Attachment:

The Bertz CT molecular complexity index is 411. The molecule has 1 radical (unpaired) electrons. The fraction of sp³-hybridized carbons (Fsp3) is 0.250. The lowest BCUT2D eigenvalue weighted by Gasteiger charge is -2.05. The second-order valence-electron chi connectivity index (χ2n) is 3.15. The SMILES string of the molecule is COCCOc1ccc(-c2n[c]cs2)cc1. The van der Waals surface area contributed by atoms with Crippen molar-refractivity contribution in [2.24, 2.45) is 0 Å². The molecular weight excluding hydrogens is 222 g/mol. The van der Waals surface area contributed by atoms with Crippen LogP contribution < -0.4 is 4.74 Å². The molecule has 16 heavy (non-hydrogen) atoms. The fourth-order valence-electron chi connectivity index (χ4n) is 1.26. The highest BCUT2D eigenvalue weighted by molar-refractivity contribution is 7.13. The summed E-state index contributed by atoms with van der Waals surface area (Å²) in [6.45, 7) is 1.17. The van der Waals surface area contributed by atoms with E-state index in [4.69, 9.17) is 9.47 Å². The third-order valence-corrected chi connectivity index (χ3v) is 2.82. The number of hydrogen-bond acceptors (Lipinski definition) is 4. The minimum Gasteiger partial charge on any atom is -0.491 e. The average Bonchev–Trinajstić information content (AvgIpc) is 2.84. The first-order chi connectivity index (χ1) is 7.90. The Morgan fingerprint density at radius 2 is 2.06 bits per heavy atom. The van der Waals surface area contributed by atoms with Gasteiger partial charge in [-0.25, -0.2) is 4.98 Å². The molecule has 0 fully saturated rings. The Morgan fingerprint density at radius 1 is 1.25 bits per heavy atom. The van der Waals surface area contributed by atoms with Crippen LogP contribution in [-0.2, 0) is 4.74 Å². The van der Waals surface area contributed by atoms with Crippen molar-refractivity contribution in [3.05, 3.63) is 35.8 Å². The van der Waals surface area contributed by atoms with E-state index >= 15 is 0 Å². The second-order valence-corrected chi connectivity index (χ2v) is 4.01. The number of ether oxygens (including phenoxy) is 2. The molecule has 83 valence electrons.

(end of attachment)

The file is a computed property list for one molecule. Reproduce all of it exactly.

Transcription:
The Bertz CT molecular complexity index is 411. The molecule has 1 radical (unpaired) electrons. The fraction of sp³-hybridized carbons (Fsp3) is 0.250. The lowest BCUT2D eigenvalue weighted by Gasteiger charge is -2.05. The second-order valence-electron chi connectivity index (χ2n) is 3.15. The SMILES string of the molecule is COCCOc1ccc(-c2n[c]cs2)cc1. The van der Waals surface area contributed by atoms with Crippen molar-refractivity contribution in [2.24, 2.45) is 0 Å². The molecular weight excluding hydrogens is 222 g/mol. The van der Waals surface area contributed by atoms with Crippen LogP contribution < -0.4 is 4.74 Å². The molecule has 16 heavy (non-hydrogen) atoms. The fourth-order valence-electron chi connectivity index (χ4n) is 1.26. The highest BCUT2D eigenvalue weighted by molar-refractivity contribution is 7.13. The summed E-state index contributed by atoms with van der Waals surface area (Å²) in [6.45, 7) is 1.17. The van der Waals surface area contributed by atoms with E-state index in [4.69, 9.17) is 9.47 Å². The third-order valence-corrected chi connectivity index (χ3v) is 2.82. The number of hydrogen-bond acceptors (Lipinski definition) is 4. The minimum Gasteiger partial charge on any atom is -0.491 e. The average Bonchev–Trinajstić information content (AvgIpc) is 2.84. The first-order chi connectivity index (χ1) is 7.90. The Morgan fingerprint density at radius 2 is 2.06 bits per heavy atom. The van der Waals surface area contributed by atoms with Gasteiger partial charge in [-0.25, -0.2) is 4.98 Å². The molecule has 0 fully saturated rings. The Morgan fingerprint density at radius 1 is 1.25 bits per heavy atom. The van der Waals surface area contributed by atoms with Crippen LogP contribution in [-0.2, 0) is 4.74 Å². The van der Waals surface area contributed by atoms with Crippen molar-refractivity contribution in [3.05, 3.63) is 35.8 Å². The van der Waals surface area contributed by atoms with E-state index >= 15 is 0 Å². The second-order valence-corrected chi connectivity index (χ2v) is 4.01. The number of ether oxygens (including phenoxy) is 2. The molecule has 83 valence electrons.